technology in Apple products. Am. Compl. ¶ 9; Am. Ans.
¶ 9. Pursuant to the confidentiality agreement, the two
companies cooperated through 2013 and into 2014 to
investigate implementing Valencell's technology into
Apple's products. Am. Compl. ¶¶ 10-12; Am. Ans.
¶¶ 10-12. On November 7, 2013, Valencell and Apple
entered into a second confidentiality agreement that
superseded the first. [D.E. 31-1] 10-13. That agreement
contained a forum-selection clause, restated here in its
ENTIRE AGREEMENT AND GOVERNING LAW. This
Agreement constitutes the entire agreement with respect to
the Confidential Information disclosed pursuant to this
Agreement and supersedes all prior or contemporaneous oral or
written agreements concerning such Confidential Information,
including the Apple Discloses NDA dated May 29, 2013. The
parties also agree that no information provided by Valencell
to Apple prior to the execution of this Agreement is to be
considered Valencell Confidential Information, regardless of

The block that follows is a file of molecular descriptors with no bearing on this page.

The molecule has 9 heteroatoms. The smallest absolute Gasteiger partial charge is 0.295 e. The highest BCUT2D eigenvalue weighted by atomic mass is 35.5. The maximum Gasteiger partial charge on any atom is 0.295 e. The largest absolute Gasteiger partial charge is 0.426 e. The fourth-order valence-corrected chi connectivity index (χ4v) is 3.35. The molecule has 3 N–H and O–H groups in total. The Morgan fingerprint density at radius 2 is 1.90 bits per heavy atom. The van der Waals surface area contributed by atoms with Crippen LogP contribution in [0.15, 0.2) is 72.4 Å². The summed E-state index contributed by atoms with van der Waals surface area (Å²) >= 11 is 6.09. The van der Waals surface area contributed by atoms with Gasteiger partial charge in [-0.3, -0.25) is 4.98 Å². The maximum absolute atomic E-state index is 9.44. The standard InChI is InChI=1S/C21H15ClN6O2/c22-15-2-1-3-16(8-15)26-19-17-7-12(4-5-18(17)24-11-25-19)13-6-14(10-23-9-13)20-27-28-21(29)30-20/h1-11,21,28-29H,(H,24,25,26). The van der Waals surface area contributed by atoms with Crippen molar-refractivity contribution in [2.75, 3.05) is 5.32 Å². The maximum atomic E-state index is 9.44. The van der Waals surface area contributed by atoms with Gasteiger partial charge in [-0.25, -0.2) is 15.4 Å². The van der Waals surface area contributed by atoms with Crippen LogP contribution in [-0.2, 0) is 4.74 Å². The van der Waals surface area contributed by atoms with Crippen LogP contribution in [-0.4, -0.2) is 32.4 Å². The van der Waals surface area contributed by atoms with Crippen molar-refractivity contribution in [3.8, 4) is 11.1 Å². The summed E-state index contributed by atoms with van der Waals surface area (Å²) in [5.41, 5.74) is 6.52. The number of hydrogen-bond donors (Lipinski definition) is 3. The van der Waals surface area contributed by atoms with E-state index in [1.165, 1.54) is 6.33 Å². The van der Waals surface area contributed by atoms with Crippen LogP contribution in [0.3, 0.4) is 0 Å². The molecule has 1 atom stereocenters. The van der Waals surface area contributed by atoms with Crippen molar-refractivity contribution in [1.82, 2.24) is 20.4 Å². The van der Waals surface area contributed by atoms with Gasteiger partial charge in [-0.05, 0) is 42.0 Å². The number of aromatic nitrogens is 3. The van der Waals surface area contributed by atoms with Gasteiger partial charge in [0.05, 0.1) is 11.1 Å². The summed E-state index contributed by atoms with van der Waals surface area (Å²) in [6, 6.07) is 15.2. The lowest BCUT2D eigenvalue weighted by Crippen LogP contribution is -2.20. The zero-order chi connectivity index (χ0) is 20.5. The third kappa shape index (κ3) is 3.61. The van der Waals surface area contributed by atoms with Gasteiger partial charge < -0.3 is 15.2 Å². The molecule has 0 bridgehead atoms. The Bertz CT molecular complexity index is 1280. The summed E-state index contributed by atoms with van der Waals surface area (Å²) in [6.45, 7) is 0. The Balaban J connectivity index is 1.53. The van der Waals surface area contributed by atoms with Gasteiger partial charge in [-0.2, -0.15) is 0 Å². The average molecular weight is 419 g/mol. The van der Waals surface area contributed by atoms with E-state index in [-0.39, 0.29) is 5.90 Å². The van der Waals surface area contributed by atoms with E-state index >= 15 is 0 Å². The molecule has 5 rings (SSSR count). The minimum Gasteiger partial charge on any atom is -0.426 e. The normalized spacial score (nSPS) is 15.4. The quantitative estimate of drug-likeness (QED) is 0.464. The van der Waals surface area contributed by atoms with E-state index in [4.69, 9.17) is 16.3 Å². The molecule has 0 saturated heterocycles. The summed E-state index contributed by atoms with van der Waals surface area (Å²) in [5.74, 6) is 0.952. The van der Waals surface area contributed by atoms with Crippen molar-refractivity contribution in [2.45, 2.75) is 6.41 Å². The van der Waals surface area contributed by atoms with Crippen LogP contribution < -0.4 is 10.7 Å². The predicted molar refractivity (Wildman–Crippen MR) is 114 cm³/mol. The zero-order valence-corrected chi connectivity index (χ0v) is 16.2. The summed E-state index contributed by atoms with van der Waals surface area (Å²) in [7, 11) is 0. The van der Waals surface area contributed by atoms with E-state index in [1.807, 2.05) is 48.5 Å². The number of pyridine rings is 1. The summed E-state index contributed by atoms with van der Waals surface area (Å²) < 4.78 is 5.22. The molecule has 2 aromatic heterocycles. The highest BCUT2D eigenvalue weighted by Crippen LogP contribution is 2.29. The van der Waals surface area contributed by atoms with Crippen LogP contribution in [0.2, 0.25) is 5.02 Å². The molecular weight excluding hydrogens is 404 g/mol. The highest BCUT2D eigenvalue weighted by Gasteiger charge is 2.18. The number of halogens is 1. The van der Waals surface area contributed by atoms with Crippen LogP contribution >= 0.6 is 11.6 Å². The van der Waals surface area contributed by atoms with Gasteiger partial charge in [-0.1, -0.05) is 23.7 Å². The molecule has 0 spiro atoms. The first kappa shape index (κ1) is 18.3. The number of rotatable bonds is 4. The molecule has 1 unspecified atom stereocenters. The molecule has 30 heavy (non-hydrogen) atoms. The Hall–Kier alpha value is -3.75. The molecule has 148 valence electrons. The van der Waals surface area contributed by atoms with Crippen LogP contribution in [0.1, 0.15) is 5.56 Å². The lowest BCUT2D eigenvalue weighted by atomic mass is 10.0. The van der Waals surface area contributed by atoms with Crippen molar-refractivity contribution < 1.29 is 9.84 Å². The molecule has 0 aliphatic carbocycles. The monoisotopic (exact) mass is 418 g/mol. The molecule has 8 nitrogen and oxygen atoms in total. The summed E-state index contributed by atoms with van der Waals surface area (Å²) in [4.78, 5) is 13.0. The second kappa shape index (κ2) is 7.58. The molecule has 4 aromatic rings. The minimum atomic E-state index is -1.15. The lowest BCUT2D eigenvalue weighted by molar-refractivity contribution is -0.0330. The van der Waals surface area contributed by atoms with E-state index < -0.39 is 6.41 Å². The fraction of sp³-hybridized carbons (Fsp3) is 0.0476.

how such information may have been marked. The parties
further agree that notwithstanding any click-through,
embedded, web-based, or other licenses displayed or
associated with the distribution and use of the
"PerformTek" app made available to Apple by
[Valencell] through the TestFlight beta test platform, the
use of the "PerformTek" app by Apple shall be
solely governed by the terms of this Agreement. This
Agreement may not be amended except by written agreement
signed by authorized representatives of both parties. This
Agreement will be governed by and construed in accordance
with the laws of the State of California, excluding that body
of California law concerning conflicts of law. The parties
further submit to and waive any objections to the exclusive
jurisdiction of and venue in any of the following forums:
U.S. District Court for the Northern District of California,
California Superior Court for Santa Clara County, or any
other forum in Santa Clara County, for any litigation arising
out of this Agreement.
24, 2015, Apple began selling the Apple Watch, which